Chris has also recently created The Recruiter Index, an industry blog and advisory site for recruitment professionals.
We asked Chris for his views on the Recruitment Industry, how the market is currently performing, and how he sees it evolving in the future, plus his top tips for candidates and much more.
How would you rate the current state of the market in recruitment?
It’s very busy at the moment, particularly in the sector I work in, tech, where candidates have all the power. They have multiple options and are being snapped up quickly whether it’s for contract or permanent roles.
There is a struggle on clients’ behalf to attract top talent and this is making them relook at their hiring processes, which of course makes it an exciting time to be involved in recruitment.
Are you seeing Brexit have any impact on the market and what future impacts do you see it having?
I’ve actually not seen much of a change, to be honest. I work with just as many candidates from Europe as I did before the vote. It also surprisingly never comes up in conversation when I speak to European candidates.
As for future impacts, I’ve really no idea at the moment. I guess things will be a lot clearer when we get an idea of what type of Brexit the UK will be getting and what effect this will have on hiring processes.
Do you think there’s been a reversal of fortune between candidate and recruiter, and recruiters are having to do more to entice and appeal to candidates?
I think recruiters have to stand out more. There are so many different recruitment companies out there, and so many are one or two man bands. This naturally gives candidates more options and with that recruiters have to stand out from the crowd and do more, hence why we’re seeing more recruiters embrace social media and content creation with things such as blogs and video. Expect this trend to grow even more.
It’s very difficult nowadays to get candidates to go exclusive but as long there’s an understanding from both sides of the multiple options candidates have, I don’t think it hurts to go that small extra mile and keep that personal relationship going if it’s through a coffee or a quick catch-up phone call.
What tip(s) would you give to a candidate wanting to show more than what’s on their CV to an employer or recruiter?
One thing I always stress candidates to be is fully prepped. This isn’t just the usual stuff like names and job titles of your interviewers; go outside the norm and really do your research. See what the client has been doing on social media or what’s been happening with them news-wise.
Ask questions about the clients (or interviewers) themselves to find out what they like about working in the role and what their own story has been with the company. This gives you a chance to engage with them in a more personal way.
Working in tech recruitment, I’d strongly encourage candidates to bring in physical evidence of their work to an interview in the form of a flash drive or a link to their GitHub. Tech clients want to see a passion for the work their employees do and they like to see candidates that have projects outside their 9 to 5 and don’t just see their role as something they check in and out of each day.
What for you is a no-no when assessing candidates for potential roles?
When looking at suitable candidates for permanent roles, I never send a candidate if I know they are considering contract roles. It’s better for all parties to be clear about where everyone stands and it makes everyone’s lives easier.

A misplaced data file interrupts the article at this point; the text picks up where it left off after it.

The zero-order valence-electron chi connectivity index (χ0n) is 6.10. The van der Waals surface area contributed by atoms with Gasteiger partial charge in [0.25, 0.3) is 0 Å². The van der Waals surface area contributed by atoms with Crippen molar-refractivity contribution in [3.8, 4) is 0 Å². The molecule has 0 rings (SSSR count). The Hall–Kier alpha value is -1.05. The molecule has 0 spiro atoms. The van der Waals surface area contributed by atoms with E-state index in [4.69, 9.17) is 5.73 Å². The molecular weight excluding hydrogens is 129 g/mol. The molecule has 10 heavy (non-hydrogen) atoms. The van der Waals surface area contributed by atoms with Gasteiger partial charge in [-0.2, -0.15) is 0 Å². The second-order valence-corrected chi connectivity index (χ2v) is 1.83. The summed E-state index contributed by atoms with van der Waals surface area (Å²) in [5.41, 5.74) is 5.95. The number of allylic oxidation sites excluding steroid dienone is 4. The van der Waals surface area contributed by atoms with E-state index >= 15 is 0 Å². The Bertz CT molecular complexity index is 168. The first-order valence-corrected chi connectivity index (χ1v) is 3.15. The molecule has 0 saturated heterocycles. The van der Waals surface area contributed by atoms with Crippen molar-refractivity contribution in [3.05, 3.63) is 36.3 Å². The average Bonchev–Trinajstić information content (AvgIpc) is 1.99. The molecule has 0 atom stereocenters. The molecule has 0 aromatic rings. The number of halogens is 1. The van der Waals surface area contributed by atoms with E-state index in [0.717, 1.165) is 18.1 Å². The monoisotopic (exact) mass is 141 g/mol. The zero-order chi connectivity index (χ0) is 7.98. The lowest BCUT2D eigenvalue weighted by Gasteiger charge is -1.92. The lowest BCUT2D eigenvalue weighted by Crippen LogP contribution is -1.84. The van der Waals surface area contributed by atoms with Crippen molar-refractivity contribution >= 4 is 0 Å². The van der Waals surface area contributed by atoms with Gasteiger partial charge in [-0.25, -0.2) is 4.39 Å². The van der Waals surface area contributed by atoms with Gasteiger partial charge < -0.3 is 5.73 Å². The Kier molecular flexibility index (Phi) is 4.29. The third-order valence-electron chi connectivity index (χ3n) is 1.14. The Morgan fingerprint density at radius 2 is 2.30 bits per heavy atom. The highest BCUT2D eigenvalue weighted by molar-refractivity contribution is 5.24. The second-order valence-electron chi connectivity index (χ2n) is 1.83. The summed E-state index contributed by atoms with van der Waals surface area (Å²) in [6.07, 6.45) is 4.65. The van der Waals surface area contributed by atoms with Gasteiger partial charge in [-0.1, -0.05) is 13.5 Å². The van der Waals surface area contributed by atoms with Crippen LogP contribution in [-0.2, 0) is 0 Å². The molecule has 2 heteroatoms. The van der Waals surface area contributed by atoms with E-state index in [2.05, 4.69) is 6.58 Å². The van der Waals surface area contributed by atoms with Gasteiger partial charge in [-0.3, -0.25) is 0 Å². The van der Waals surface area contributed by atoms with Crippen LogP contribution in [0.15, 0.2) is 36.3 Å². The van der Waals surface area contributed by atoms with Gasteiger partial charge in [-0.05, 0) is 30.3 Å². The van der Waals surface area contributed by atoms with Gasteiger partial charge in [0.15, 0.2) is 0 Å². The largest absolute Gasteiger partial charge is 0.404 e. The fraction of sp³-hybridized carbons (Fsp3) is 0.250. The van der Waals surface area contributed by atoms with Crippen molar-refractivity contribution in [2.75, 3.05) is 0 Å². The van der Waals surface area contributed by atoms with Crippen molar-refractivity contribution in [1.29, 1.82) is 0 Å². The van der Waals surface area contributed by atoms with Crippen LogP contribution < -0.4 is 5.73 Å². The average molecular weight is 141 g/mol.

Candidates who apply for jobs in more than one country or location is another thing I raise question marks over. I think it’s great that candidates want to work in different parts of the world or new regions they’re yet to experience and I fully support anyone wanting to do this, providing they do their research first. In any role you take on, there’s a lot of boxes to tick and there is a certain emotional investment you have to think about before taking it on. I question then candidates who I’ve seen apply for a large number of jobs that are in a number of different locations. It’s a sign that there’s been no research at all into the bigger picture of what the job will entail; relocation and living costs for example. A recruiter doesn’t want a candidate that will back out last minute from a role because they weren’t aware of these costs.
Where do you see the world of recruitment in 5 years time?
I don’t see it changing drastically in the next few years. The fears of A.I killing recruitment off are slightly over-exaggerated I feel. I can see it advance in the future and it will no doubt aid our work on a basic admin level by helping recruiters sift through C.V’s.
I also see a lot more freedom in the way companies allow recruiters to work in. Remote working will become more common and we’ll see companies expand their presence geographically because of this. The impact of technology today means recruiters need only a laptop and a phone to do their work.
We’ll also see recruiters stop asking candidates what their salary is, and focus on more on what they consider their value worth to be. This is something that’s been happening a lot in Scandinavia and I can see the U.K adopt this trend.
There will also be a continual surge in content with more recruiters embracing new ways to promote their work and the roles they’re advertising.
What do you think about the future of recruitment? What other big changes do you see happening?
And what are your top tips for candidates?
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